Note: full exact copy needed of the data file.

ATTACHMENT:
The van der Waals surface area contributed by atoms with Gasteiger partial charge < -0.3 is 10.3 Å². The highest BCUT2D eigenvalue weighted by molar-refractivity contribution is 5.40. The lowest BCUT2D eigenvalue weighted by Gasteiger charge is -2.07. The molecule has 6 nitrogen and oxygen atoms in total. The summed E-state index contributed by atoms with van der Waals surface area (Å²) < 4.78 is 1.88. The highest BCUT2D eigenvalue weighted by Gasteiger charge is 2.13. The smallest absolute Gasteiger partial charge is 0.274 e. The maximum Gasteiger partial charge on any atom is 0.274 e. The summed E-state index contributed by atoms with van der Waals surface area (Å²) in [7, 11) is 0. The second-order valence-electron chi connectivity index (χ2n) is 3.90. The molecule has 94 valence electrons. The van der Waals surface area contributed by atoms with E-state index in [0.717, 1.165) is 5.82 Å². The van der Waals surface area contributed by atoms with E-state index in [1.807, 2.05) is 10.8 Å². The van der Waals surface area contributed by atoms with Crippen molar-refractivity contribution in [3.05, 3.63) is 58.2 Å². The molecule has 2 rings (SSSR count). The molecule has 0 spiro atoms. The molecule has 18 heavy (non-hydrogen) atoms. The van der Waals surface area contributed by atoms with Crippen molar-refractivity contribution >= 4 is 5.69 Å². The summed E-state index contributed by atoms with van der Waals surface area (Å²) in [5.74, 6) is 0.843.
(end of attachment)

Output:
The van der Waals surface area contributed by atoms with Gasteiger partial charge < -0.3 is 10.3 Å². The highest BCUT2D eigenvalue weighted by molar-refractivity contribution is 5.40. The lowest BCUT2D eigenvalue weighted by Gasteiger charge is -2.07. The molecule has 6 nitrogen and oxygen atoms in total. The summed E-state index contributed by atoms with van der Waals surface area (Å²) < 4.78 is 1.88. The highest BCUT2D eigenvalue weighted by Gasteiger charge is 2.13. The smallest absolute Gasteiger partial charge is 0.274 e. The maximum Gasteiger partial charge on any atom is 0.274 e. The summed E-state index contributed by atoms with van der Waals surface area (Å²) in [7, 11) is 0. The second-order valence-electron chi connectivity index (χ2n) is 3.90. The molecule has 94 valence electrons. The van der Waals surface area contributed by atoms with E-state index in [0.717, 1.165) is 5.82 Å². The van der Waals surface area contributed by atoms with E-state index in [1.807, 2.05) is 10.8 Å². The van der Waals surface area contributed by atoms with Crippen molar-refractivity contribution in [3.05, 3.63) is 58.2 Å². The molecule has 2 rings (SSSR count). The molecule has 0 spiro atoms. The molecule has 18 heavy (non-hydrogen) atoms. The van der Waals surface area contributed by atoms with Crippen molar-refractivity contribution >= 4 is 5.69 Å². The summed E-state index contributed by atoms with van der Waals surface area (Å²) in [5.74, 6) is 0.843.